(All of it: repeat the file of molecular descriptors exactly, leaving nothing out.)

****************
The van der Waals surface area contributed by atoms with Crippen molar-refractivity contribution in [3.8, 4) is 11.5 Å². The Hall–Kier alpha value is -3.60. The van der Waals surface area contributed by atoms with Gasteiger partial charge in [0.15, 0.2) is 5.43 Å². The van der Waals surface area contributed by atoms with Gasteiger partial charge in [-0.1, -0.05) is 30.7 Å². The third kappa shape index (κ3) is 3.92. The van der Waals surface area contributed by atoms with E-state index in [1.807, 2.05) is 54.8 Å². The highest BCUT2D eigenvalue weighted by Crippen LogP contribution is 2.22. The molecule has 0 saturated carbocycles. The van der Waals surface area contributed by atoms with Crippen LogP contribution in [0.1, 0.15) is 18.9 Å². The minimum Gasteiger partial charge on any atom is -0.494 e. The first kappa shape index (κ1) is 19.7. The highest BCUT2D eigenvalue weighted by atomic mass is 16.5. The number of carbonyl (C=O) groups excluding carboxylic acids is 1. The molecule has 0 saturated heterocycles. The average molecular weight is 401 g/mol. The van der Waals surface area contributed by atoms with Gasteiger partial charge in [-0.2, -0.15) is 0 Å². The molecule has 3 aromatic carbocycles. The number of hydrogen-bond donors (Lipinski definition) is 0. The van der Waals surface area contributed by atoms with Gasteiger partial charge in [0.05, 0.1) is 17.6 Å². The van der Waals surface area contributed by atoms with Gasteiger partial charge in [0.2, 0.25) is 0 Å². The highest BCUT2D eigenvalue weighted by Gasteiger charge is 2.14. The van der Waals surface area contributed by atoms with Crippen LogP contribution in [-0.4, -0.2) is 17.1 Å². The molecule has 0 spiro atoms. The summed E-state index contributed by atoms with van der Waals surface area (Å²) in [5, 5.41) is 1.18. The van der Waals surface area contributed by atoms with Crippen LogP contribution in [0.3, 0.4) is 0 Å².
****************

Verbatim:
The van der Waals surface area contributed by atoms with Crippen molar-refractivity contribution in [3.8, 4) is 11.5 Å². The Hall–Kier alpha value is -3.60. The van der Waals surface area contributed by atoms with Gasteiger partial charge in [0.15, 0.2) is 5.43 Å². The van der Waals surface area contributed by atoms with Gasteiger partial charge in [-0.1, -0.05) is 30.7 Å². The third kappa shape index (κ3) is 3.92. The van der Waals surface area contributed by atoms with E-state index in [1.807, 2.05) is 54.8 Å². The highest BCUT2D eigenvalue weighted by Crippen LogP contribution is 2.22. The molecule has 0 saturated carbocycles. The van der Waals surface area contributed by atoms with Crippen LogP contribution in [0.1, 0.15) is 18.9 Å². The minimum Gasteiger partial charge on any atom is -0.494 e. The first kappa shape index (κ1) is 19.7. The highest BCUT2D eigenvalue weighted by atomic mass is 16.5. The number of carbonyl (C=O) groups excluding carboxylic acids is 1. The molecule has 0 saturated heterocycles. The average molecular weight is 401 g/mol. The van der Waals surface area contributed by atoms with Gasteiger partial charge in [-0.2, -0.15) is 0 Å². The molecule has 3 aromatic carbocycles. The number of hydrogen-bond donors (Lipinski definition) is 0. The van der Waals surface area contributed by atoms with Gasteiger partial charge in [0.05, 0.1) is 17.6 Å². The van der Waals surface area contributed by atoms with Gasteiger partial charge in [0.2, 0.25) is 0 Å². The highest BCUT2D eigenvalue weighted by Gasteiger charge is 2.14. The van der Waals surface area contributed by atoms with Crippen LogP contribution in [-0.4, -0.2) is 17.1 Å². The molecule has 0 spiro atoms. The summed E-state index contributed by atoms with van der Waals surface area (Å²) in [5, 5.41) is 1.18. The van der Waals surface area contributed by atoms with Crippen LogP contribution in [0.3, 0.4) is 0 Å².